Within the developer community, there are 5 Bitcoin Core Developers who are the technical maintainers of bitcoin. The first Bitcoin Core Developer was Gavin Andresen, who was “chosen” by Satoshi Nakamoto, the anonymous author of the Bitcoin white paper, to maintain the bitcoin protocol. There are currently five core developers, all of whom have contributed significant amounts of time and code to developing bitcoin on a pure volunteer basis. You can view the contributions of these developers on GitHub, a software collaboration platform.
The core developer community is working on developing various fixes for issues in the current bitcoin protocol, one of which is the size of blocks (which in turn influences how quickly transactions are processed), but includes many other technical and practical questions that exist now or will develop over time as transaction volume increases, There is an alternative group of developers who have developed a protocol called Bitcoin Classic. The core developers – volunteers who are true domain experts and are responsible for maintaining and managing the bitcoin codebase – are not all in agreement that implementing Bitcoin Classic is the best path forward, and have suggested the community continue to “wait” while they develop technical consensus on the path forward between the core developers.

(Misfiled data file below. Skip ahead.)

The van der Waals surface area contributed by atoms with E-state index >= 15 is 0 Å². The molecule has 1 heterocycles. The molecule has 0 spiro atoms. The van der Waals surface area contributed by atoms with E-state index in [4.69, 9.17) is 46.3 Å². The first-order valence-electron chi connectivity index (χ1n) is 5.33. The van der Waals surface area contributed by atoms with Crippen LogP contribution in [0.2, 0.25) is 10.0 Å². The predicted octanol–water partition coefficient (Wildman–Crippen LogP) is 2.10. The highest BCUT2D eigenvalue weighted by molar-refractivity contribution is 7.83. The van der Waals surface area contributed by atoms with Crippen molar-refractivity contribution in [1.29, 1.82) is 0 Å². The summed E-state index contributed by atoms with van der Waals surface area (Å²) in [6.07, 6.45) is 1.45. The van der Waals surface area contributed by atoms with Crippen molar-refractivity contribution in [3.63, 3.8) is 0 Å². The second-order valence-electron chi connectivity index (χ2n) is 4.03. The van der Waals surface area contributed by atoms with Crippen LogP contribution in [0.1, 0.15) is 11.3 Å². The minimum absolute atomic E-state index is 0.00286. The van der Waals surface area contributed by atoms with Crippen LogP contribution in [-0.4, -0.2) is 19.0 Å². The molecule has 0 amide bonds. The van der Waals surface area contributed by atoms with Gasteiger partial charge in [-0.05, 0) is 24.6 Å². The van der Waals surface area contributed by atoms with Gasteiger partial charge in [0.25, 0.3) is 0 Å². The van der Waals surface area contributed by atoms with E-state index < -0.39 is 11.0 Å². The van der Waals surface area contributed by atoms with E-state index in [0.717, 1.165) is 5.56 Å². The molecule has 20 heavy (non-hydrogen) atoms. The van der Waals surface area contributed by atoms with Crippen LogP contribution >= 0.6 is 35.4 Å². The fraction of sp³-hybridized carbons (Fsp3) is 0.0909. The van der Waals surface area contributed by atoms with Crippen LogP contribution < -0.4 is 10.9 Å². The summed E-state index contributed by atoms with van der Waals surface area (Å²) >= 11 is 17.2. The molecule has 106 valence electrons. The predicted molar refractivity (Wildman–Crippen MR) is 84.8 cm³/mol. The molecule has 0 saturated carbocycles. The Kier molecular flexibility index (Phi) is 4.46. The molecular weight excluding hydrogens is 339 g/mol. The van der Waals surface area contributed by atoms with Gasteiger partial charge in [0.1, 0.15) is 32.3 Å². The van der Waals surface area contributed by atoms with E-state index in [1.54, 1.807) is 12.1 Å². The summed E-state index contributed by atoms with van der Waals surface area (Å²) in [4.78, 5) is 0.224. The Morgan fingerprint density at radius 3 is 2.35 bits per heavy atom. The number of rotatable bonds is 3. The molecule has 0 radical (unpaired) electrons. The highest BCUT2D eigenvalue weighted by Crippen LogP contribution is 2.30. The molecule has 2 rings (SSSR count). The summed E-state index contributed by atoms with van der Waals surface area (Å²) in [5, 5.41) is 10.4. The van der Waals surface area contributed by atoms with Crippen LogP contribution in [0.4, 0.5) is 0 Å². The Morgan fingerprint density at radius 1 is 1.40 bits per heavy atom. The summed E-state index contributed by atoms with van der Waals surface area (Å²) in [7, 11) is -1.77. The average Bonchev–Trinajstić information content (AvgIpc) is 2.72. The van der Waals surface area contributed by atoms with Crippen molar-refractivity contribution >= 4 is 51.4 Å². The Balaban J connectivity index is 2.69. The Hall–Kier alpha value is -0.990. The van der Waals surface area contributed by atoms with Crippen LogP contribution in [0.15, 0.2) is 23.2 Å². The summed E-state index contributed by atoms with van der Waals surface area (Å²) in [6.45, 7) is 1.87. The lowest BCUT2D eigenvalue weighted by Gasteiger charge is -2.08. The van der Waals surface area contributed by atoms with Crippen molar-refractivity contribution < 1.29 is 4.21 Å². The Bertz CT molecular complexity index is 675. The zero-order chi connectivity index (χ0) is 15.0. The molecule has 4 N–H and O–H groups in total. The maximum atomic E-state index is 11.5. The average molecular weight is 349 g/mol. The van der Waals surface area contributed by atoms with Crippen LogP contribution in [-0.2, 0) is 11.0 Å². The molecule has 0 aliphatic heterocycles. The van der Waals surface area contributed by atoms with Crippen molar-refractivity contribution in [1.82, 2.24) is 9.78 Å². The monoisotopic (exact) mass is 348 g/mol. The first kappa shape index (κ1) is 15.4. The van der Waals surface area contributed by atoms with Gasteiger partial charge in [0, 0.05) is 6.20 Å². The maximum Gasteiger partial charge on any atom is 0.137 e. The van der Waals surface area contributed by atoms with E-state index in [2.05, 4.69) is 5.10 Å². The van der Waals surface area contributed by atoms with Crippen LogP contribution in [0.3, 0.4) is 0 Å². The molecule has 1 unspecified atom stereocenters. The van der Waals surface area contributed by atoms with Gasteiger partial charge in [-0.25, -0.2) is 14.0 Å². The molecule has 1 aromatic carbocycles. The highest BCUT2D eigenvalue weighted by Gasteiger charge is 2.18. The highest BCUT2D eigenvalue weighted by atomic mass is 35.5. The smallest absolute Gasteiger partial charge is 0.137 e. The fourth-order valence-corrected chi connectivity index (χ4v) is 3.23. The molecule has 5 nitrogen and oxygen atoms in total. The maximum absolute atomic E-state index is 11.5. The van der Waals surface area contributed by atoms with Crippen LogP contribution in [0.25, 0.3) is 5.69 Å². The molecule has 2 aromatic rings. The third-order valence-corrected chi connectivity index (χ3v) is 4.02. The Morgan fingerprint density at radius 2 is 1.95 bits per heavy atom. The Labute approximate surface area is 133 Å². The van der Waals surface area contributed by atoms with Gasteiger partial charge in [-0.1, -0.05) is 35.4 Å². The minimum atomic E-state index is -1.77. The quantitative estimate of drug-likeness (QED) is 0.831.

Companies currently have no formal way of participating in decision making around the bitcoin protocol, other than building their products on alternative protocols like Ethereum, developing their own protocols, or lending their support to bitcoin protocol initiatives like Bitcoin Classic. There have been a number of community meetings like the Scaling Bitcoin conferences that have created dialogue between miners, developers, and companies, but there is still no formal mechanism or way for companies to participate in decision making regarding the core bitcoin protocol.
Investors, Users, and Other Stakeholders
There is a final group of stakeholders which has no formal way of participating in technical decision making, other than providing analysis, commentary, and financial, social, or political support.
Where DCG Stands
At DCG, it is our belief that our role in the community is to observe and facilitate dialogue that will help create consensus and potential resolution, but we will not advocate for a particular solution.
Our founder and CEO, Barry Silbert, summarizes it succinctly in our Q4 shareholder letter
“Of course, there are significant hurdles that still exist for the bitcoin blockchain, but I take great comfort in knowing that many of the best and most creative minds in the world are enthusiastically dedicating their time, resources and reputation towards helping to build a highly scalable, secure, open bitcoin blockchain network.”
We believe in blockchain technology and more importantly, bitcoin as a currency and financial rail. We have invested in 63 companies across 20 countries to date, and we firmly believe in those entrepreneurs we have backed and their vision for the future.
There are many people working on bitcoin’s codebase who disagree on issues, but they resolve them through dialogue and a consensus-seeking approach. Bitcoin will only become stronger as we begin to answer questions regarding governance and consensus, precisely because bitcoin cannot be controlled by one singular entity or single person who wants to dictate how it should develop.